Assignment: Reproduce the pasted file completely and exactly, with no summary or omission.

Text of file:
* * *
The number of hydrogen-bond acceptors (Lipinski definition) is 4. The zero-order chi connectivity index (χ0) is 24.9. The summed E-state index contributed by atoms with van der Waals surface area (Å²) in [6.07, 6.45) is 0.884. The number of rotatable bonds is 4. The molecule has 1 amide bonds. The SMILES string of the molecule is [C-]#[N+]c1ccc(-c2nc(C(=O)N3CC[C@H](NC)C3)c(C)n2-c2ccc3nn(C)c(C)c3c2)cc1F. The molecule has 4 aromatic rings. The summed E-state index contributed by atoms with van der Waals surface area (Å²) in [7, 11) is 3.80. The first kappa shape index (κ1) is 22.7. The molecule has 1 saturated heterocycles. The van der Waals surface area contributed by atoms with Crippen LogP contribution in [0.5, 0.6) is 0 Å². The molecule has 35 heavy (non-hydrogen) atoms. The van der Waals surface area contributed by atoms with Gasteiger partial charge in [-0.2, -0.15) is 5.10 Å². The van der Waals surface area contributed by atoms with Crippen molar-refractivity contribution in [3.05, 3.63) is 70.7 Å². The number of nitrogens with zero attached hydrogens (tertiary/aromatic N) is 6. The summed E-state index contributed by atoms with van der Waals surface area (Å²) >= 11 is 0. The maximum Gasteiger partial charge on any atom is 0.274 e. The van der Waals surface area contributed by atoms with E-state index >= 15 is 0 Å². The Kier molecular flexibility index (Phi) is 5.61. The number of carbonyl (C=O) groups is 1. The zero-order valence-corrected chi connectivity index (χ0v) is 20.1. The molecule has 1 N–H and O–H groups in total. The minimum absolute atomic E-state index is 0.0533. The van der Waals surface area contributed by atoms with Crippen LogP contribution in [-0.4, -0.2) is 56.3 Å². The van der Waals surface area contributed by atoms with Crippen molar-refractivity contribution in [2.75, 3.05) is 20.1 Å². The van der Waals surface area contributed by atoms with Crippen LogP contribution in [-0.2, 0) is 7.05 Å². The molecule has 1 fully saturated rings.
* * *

The number of hydrogen-bond acceptors (Lipinski definition) is 4. The zero-order chi connectivity index (χ0) is 24.9. The summed E-state index contributed by atoms with van der Waals surface area (Å²) in [6.07, 6.45) is 0.884. The number of rotatable bonds is 4. The molecule has 1 amide bonds. The SMILES string of the molecule is [C-]#[N+]c1ccc(-c2nc(C(=O)N3CC[C@H](NC)C3)c(C)n2-c2ccc3nn(C)c(C)c3c2)cc1F. The molecule has 4 aromatic rings. The summed E-state index contributed by atoms with van der Waals surface area (Å²) in [7, 11) is 3.80. The first kappa shape index (κ1) is 22.7. The molecule has 1 saturated heterocycles. The van der Waals surface area contributed by atoms with Crippen LogP contribution in [0.5, 0.6) is 0 Å². The molecule has 35 heavy (non-hydrogen) atoms. The van der Waals surface area contributed by atoms with Gasteiger partial charge in [-0.2, -0.15) is 5.10 Å². The van der Waals surface area contributed by atoms with Crippen molar-refractivity contribution in [3.05, 3.63) is 70.7 Å². The number of nitrogens with zero attached hydrogens (tertiary/aromatic N) is 6. The summed E-state index contributed by atoms with van der Waals surface area (Å²) >= 11 is 0. The maximum Gasteiger partial charge on any atom is 0.274 e. The van der Waals surface area contributed by atoms with E-state index >= 15 is 0 Å². The Kier molecular flexibility index (Phi) is 5.61. The number of carbonyl (C=O) groups is 1. The zero-order valence-corrected chi connectivity index (χ0v) is 20.1. The molecule has 1 N–H and O–H groups in total. The minimum absolute atomic E-state index is 0.0533. The van der Waals surface area contributed by atoms with Crippen LogP contribution in [-0.4, -0.2) is 56.3 Å². The van der Waals surface area contributed by atoms with Crippen molar-refractivity contribution in [2.75, 3.05) is 20.1 Å². The van der Waals surface area contributed by atoms with Crippen LogP contribution in [-0.2, 0) is 7.05 Å². The molecule has 1 fully saturated rings.